Nevada commission bans TRT exemptions, urges other states to follow
Over the last few years, three letters have begun to haunt mixed martial arts: TRT. The controversial hormone treatment has been legally used by at least 15 major fighters in various states and countries around the world, and brought increasing scrutiny, but one state has become the first to outright ban it.
In a one-hour deliberation held on Thursday at the Grant Sawyer Office Building in Las Vegas, the Nevada athletic commission unanimously voted to prohibit testosterone replacement therapy exemptions, effective immediately in all of the combat sports it regulates. The commission said they would not honor any exemptions offered in the past, including ones originally issued in Nevada.
The move will have immediate repercussions at the highest levels of sport. On the same agenda, the commission approved a proposed May 24 date for UFC 173, the event that was announced as the home for middleweight champion Chris Weidman's title defense against Vitor Belfort.
By his own admission, Belfort has been on TRT for about three years, although that information was not first publicly disclosed until one year ago.
Belfort's case was of particular interest to the NAC in addressing the TRT issue in the first place. In 2006, while competing in the state, he tested positive for a steroid and was suspended.
As commission consulting physician Dr. Timothy Trainor explained on Tuesday, prior use of performance-enhancing drugs is one of the main causes of hypogonadism, the condition that shuts down or impairs testosterone production, and in the past, Trainor had stated that he would not recommend a TRT TUE for any prior steroid user.
But things went further when commissioner Skip Avansino suggested the time has come to consider banning TRT completely, saying the commission's budget was not enough to monitor users and echoing beliefs the system was being gamed.
"We have an obligation to the fighter who doesn't want any exemption, who is clean -- an obligation to them to make sure they're getting an honest and fair fight," commissioner Bill Brady said just before the final motion was passed.
The move could have far-reaching ramifications. Nevada is among the most influential athletic commissions in the country, and their move will certainly cause some other states to reconsider their respective stances. Indeed at one point, Nevada chairman Francisco Aguilar urged other commissions to follow their lead and ban TRT.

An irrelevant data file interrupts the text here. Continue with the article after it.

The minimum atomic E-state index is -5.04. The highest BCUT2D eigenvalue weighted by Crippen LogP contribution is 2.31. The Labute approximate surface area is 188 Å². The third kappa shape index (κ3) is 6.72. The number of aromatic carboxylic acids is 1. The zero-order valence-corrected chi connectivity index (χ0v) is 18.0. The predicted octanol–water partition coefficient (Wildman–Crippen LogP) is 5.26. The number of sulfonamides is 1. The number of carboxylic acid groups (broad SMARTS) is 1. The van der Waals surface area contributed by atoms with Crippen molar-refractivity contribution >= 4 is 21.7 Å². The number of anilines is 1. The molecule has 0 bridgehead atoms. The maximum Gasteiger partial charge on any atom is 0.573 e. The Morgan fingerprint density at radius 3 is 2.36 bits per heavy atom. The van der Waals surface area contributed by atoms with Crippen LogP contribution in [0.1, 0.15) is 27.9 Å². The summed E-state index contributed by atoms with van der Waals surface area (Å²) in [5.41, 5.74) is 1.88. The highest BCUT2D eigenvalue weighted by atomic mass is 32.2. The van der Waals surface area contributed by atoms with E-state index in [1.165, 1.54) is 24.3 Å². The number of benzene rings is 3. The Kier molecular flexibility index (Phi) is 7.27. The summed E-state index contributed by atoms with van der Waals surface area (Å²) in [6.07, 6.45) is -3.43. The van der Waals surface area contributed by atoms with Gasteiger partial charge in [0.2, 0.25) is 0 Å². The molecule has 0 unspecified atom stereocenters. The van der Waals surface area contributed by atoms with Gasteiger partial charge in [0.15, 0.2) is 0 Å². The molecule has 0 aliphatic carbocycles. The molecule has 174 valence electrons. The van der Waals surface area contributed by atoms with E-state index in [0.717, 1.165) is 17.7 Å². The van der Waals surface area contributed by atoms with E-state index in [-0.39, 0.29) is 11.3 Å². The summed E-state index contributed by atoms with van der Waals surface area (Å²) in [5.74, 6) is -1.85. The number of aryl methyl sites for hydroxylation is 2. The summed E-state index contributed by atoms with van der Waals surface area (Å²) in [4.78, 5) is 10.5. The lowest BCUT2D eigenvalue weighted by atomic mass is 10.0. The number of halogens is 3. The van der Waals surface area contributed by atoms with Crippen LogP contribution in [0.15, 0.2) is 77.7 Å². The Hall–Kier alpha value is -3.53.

In addition, the UFC has generally followed Nevada commission rules when self-regulating events around the globe where no regulatory body currently exists, and in a statement released to the media, said they would continue to do so.
"The Ultimate Fighting Championship fully supports the decision made today by the Nevada State Athletic Commission regarding the immediate termination of therapeutic use exemptions for testosterone replacement therapy," the statement read. "We believe our athletes should compete based on their natural abilities and on an even playing field. We also intend to honor this ruling in international markets where, due to a lack of governing bodies, the UFC oversees regulatory efforts for our live events. We encourage all athletic commissions to adopt this ruling."
However, immediately stripping fighters of their TUE's will invite a range of new questions.
One of the biggest will center on out-of-competition testing. Under current testing procedures, an athlete illegally taking testosterone would not be flagged unless his testosterone-to-epitestosterone ratio was above the state's 6:1 cutoff, which would trigger a more expensive carbon isotope ratio (CIR) test. A CIR test determines whether testosterone is natural or synthetic, but due to its cost, is rarely used.
For example, according to documents recently obtained by FOX Sports, during the recent "enhanced testing" program undergone by Josh Barnett and Travis Browne at UFC 168, no CIR testing was done despite the fact that Barnett previously flunked tests for steroids on three past occasions. In effect, the tests ordered by NAC could only determine his T/E levels, but not whether his testosterone was natural.
In addition, NAC made no recommendation or acknowledgement of what to do with the athletes to whom they've given exemptions in the past. According to doctors, discontinuing a TRT regimen should be done under supervision and can lead to serious medical repercussions.
For now, though, those are all supplementary issues, with the focus on a perceived loophole finally being closed.